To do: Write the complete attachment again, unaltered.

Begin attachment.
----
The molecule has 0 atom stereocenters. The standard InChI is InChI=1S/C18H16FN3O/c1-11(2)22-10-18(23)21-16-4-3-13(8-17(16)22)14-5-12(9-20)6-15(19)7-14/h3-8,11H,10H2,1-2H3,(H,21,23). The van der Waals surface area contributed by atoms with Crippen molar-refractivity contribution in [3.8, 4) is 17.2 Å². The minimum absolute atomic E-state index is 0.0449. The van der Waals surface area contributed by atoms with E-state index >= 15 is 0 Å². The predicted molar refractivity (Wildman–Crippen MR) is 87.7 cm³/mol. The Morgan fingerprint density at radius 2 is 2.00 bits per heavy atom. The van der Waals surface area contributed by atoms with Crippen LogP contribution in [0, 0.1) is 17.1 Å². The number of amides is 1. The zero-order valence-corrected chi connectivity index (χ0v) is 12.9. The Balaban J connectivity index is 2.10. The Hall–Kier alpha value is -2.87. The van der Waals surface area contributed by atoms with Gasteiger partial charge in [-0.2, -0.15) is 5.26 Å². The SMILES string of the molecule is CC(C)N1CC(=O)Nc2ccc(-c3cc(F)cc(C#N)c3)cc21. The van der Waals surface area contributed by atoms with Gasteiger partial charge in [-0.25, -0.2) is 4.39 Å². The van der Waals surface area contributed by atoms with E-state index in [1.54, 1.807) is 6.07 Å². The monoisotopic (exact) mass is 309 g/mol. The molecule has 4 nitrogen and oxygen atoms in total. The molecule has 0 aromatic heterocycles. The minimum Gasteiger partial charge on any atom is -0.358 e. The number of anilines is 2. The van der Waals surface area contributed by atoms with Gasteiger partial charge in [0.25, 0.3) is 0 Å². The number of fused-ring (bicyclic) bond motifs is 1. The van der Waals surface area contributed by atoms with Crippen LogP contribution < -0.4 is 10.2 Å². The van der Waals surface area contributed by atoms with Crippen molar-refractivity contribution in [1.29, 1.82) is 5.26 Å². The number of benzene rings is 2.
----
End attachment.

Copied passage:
The molecule has 0 atom stereocenters. The standard InChI is InChI=1S/C18H16FN3O/c1-11(2)22-10-18(23)21-16-4-3-13(8-17(16)22)14-5-12(9-20)6-15(19)7-14/h3-8,11H,10H2,1-2H3,(H,21,23). The van der Waals surface area contributed by atoms with Crippen molar-refractivity contribution in [3.8, 4) is 17.2 Å². The minimum absolute atomic E-state index is 0.0449. The van der Waals surface area contributed by atoms with E-state index >= 15 is 0 Å². The predicted molar refractivity (Wildman–Crippen MR) is 87.7 cm³/mol. The Morgan fingerprint density at radius 2 is 2.00 bits per heavy atom. The van der Waals surface area contributed by atoms with Crippen LogP contribution in [0, 0.1) is 17.1 Å². The number of amides is 1. The zero-order valence-corrected chi connectivity index (χ0v) is 12.9. The Balaban J connectivity index is 2.10. The Hall–Kier alpha value is -2.87. The van der Waals surface area contributed by atoms with Gasteiger partial charge in [-0.2, -0.15) is 5.26 Å². The SMILES string of the molecule is CC(C)N1CC(=O)Nc2ccc(-c3cc(F)cc(C#N)c3)cc21. The van der Waals surface area contributed by atoms with Gasteiger partial charge in [-0.25, -0.2) is 4.39 Å². The van der Waals surface area contributed by atoms with E-state index in [1.54, 1.807) is 6.07 Å². The monoisotopic (exact) mass is 309 g/mol. The molecule has 4 nitrogen and oxygen atoms in total. The molecule has 0 aromatic heterocycles. The minimum Gasteiger partial charge on any atom is -0.358 e. The number of anilines is 2. The van der Waals surface area contributed by atoms with Gasteiger partial charge in [0.25, 0.3) is 0 Å². The number of fused-ring (bicyclic) bond motifs is 1. The van der Waals surface area contributed by atoms with Crippen LogP contribution < -0.4 is 10.2 Å². The van der Waals surface area contributed by atoms with Crippen molar-refractivity contribution in [1.29, 1.82) is 5.26 Å². The number of benzene rings is 2.